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Bailey sues St. Louis provider over gender-affirming care for minors

Andrew Bailey, newly appointed Missouri Attorney General, speaks to the media on Tuesday, Jan. 3, 2023, after being sworn in as the state’s 44th attorney general at the Missouri Supreme Court in Jefferson City.
Brian Munoz
/
St. Louis Public Radio
Andrew Bailey, newly appointed Missouri Attorney General, speaks to the media on Tuesday, Jan. 3, 2023, after being sworn in as the state’s 44th attorney general at the Missouri Supreme Court in Jefferson City.

Missouri Attorney General Andrew Bailey has sued a St. Louis-based community health center over its gender-affirming care for transgender youth.

“As long as I’m Attorney General, I will fight to ensure that Missouri is the safest state in the nation for children,” Bailey said in a statement Sunday announcing the suit.

The claim against Southampton Community Health Center is based on testimony in a hearing on a lawsuit challenging the new law, which bars transgender youth from obtaining puberty blockers or hormone therapy unless they were already prescribed such treatment. A judge in August allowed the restrictions to go forward.

But the lawsuit does not accuse the center, in The Hill neighborhood, of violating those new restrictions. Instead, Bailey argued that Southampton’s failure to provide a “comprehensive mental health assessment” before prescribing hormones or puberty blockers to minors violates the state ban on deceptive advertising.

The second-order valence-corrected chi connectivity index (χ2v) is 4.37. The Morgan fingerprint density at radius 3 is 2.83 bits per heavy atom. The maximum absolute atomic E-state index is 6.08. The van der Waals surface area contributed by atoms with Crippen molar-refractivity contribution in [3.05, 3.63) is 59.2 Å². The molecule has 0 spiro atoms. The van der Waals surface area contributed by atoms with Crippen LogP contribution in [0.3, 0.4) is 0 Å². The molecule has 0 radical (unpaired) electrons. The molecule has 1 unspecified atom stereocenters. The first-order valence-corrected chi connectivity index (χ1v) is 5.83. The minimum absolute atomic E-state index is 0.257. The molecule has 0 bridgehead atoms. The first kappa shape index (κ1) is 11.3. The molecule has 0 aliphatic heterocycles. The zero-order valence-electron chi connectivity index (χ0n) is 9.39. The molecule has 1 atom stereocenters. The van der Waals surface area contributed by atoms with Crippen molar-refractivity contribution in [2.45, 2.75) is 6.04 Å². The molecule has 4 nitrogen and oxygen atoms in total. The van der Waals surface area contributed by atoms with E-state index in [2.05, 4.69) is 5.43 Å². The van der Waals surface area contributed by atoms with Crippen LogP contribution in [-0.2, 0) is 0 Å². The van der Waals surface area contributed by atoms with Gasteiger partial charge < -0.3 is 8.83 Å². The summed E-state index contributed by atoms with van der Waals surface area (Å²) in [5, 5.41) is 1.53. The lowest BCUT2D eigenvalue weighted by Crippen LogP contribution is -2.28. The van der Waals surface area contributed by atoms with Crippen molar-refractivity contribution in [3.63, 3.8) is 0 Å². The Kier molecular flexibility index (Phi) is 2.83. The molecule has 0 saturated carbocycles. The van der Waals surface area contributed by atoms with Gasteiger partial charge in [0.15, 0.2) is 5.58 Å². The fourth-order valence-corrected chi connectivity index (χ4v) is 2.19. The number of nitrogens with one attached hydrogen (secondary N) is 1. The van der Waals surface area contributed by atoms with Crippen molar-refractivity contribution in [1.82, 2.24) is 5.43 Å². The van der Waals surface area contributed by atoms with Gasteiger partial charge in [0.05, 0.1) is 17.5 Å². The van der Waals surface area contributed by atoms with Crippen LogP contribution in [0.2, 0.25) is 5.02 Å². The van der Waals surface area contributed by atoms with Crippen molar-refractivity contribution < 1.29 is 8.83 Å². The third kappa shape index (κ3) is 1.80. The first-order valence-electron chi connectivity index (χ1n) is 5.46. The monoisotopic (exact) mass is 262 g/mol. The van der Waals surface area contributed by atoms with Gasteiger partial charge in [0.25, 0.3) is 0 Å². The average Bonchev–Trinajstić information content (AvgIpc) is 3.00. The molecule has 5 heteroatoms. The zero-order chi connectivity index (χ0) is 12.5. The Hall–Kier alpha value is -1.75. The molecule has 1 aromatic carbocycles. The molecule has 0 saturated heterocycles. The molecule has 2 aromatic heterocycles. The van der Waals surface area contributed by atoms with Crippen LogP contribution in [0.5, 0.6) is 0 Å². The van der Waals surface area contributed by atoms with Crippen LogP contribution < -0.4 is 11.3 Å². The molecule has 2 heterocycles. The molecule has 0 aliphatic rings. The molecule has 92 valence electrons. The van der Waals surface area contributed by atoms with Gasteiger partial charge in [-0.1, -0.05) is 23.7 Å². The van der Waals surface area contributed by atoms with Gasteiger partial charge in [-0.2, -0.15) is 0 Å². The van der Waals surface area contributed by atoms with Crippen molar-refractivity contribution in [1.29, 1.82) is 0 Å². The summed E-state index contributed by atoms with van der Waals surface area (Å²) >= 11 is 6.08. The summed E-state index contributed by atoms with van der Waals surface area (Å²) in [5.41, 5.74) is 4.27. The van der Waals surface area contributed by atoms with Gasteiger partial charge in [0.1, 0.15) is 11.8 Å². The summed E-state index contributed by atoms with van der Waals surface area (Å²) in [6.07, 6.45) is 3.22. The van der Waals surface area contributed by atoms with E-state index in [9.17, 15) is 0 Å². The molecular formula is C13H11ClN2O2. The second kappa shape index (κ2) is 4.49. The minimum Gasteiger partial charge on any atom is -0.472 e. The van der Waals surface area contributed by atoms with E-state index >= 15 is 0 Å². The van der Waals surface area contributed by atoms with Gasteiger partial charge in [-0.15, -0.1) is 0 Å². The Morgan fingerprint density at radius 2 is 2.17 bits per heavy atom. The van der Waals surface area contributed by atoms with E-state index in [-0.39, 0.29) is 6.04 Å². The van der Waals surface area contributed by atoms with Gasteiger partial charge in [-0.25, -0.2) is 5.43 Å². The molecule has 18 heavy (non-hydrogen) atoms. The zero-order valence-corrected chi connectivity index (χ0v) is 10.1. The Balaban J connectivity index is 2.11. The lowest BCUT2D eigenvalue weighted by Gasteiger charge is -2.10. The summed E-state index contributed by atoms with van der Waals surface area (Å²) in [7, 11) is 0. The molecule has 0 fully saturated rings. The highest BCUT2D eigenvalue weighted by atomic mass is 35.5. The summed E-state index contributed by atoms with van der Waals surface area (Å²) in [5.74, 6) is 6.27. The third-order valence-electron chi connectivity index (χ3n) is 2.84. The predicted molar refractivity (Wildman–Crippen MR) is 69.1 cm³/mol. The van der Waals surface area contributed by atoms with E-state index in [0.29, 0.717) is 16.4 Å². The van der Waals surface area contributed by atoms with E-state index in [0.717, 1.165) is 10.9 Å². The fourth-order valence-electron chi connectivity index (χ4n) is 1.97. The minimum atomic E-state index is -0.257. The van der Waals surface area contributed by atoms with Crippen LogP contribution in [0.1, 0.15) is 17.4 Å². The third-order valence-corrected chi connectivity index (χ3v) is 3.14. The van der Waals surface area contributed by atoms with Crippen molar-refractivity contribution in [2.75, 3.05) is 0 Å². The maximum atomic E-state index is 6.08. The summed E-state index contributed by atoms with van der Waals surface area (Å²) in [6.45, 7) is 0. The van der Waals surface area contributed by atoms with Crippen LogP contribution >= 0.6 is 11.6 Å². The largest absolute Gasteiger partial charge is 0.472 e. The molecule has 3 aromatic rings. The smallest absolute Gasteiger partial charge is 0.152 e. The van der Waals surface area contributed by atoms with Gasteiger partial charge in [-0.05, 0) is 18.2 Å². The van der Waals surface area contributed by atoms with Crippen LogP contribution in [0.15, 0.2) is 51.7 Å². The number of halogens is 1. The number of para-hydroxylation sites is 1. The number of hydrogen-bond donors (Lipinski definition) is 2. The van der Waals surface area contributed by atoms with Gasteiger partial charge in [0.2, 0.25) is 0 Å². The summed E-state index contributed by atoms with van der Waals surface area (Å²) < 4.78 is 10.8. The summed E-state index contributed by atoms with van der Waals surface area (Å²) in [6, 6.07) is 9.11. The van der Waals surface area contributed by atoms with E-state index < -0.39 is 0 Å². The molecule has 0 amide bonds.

Bailey is asking for a $1,000 penalty for each violation of the Missouri Merchandising Practices Act and for Southampton to be required to pay restitution to those he argues have been harmed.

Southampton Community Health Care is one of the few providers in Missouri still offering medical interventions such as puberty blockers and cross-sex hormones. Other centers, such as Washington University’s, have stopped providing that care, even for current patients.

Southampton Community Health Care could not immediately be reached for comment.

Copyright 2023 St. Louis Public Radio. To see more, visit St. Louis Public Radio.

Lippmann returned to her native St. Louis after spending two years covering state government in Lansing, Michigan. She earned her undergraduate degree from Northwestern University and followed (though not directly) in Maria Altman's footsteps in Springfield, also earning her graduate degree in public affairs reporting. She's also done reporting stints in Detroit, Michigan and Austin, Texas. Rachel likes to fill her free time with good books, good friends, good food, and good baseball.